Being an American in Canada on Thanksgiving is never easy. I typically send a few days whining on twitter and facebook and skype about how I hate all my friends who are spending their days stuffing themselves full of stuffing and watching copious amounts of football and complaining about their mother-in-laws and braving the stores for some Black Friday deals and making “I’m thankful for” lists while I have just a regular old Thursday and Friday of school and work and carpools and homework and parent/teacher conferences and swimming lessons (spoiler alert: none of the kids passed their levels this time around. Money well spent, FTW).
Granted, we have this annual potluck jamboree at our friends’ house. It’s quite lovely actually, albeit nothing like real Thanksgiving. Six couples get together once a year. Six Americans-who-are-married-to-Canadians-and-now-live-in-America’s-hat each contribute something to make the holiday a little extra festive. And there are games! Usually I am super competitive…but this year my brain was just too fried to spot the 7 differences on the first Thanksgiving dinner print-out and I got tired while singing The Animaniacs state capitals song. But, it’s something. Something good during these days when I’m not with my family. In fact, I have three siblings and two sets of parents and not one of them was together this year. There was one in Milwaukee, one in NYC, one in Nashville, one in Atlanta, one in Scottsdale. Crazy, eh? Actually, though, knowing that no one was partaking in turkey and stuffing goodness together made it a lot easier that I wasn’t there.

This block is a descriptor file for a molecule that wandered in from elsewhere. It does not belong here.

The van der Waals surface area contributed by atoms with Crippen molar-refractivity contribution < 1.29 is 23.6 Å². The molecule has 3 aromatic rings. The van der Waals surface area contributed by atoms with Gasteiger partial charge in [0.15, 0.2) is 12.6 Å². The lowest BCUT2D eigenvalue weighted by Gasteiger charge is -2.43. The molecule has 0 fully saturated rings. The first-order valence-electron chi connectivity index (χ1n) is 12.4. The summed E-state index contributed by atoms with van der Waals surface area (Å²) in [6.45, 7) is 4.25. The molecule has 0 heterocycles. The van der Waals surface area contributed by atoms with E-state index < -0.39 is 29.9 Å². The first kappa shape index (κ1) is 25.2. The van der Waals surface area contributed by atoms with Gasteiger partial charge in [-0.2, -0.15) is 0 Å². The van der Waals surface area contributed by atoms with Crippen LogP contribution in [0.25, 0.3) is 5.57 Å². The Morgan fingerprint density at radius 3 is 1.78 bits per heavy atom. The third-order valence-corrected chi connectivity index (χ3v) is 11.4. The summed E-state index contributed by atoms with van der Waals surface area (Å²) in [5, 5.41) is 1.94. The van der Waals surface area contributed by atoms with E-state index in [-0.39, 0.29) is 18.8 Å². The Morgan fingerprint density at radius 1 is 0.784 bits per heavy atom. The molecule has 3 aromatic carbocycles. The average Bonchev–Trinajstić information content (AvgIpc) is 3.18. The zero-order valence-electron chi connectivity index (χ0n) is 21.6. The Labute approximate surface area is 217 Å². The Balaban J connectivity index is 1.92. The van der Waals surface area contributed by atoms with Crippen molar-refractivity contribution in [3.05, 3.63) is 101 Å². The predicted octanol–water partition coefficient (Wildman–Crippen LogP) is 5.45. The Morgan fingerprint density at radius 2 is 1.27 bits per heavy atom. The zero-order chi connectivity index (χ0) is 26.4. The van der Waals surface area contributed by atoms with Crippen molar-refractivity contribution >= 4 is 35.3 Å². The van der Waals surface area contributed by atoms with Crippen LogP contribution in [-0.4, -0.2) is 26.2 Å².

So, while I was mourning the idea that I was not going to be buying the camera lens I want or hitting Target at 6am, I embraced my inner Canadian and spent my Saturday night doing the most Canadian thing I person can do.
I donned a toque.
I drank a beer.
I went curling.
I lost all feeling in my extremities.
No, really, I did. My mustached-for-Movember husband decided that since all three of his sisters were in town at the same time (which is so rare, I cannot even tell you) we should get together. So naturally, he went into planning mode and decided that, obviously, curling was the only option. We had a lesson with our new bff Jim, who taught us the fundamentals of rocks and brooms and, you know, trying not to break your ass on the ice.
It was good times, I say.
(image shamelessly stolen from Dave’s Facebook page)
So, yes, this year I am thankful that I can embrace my Canadian half with my Canadian family when I can’t be embracing my American half with my American family.
I am also thankful that there are only two days left in Movember.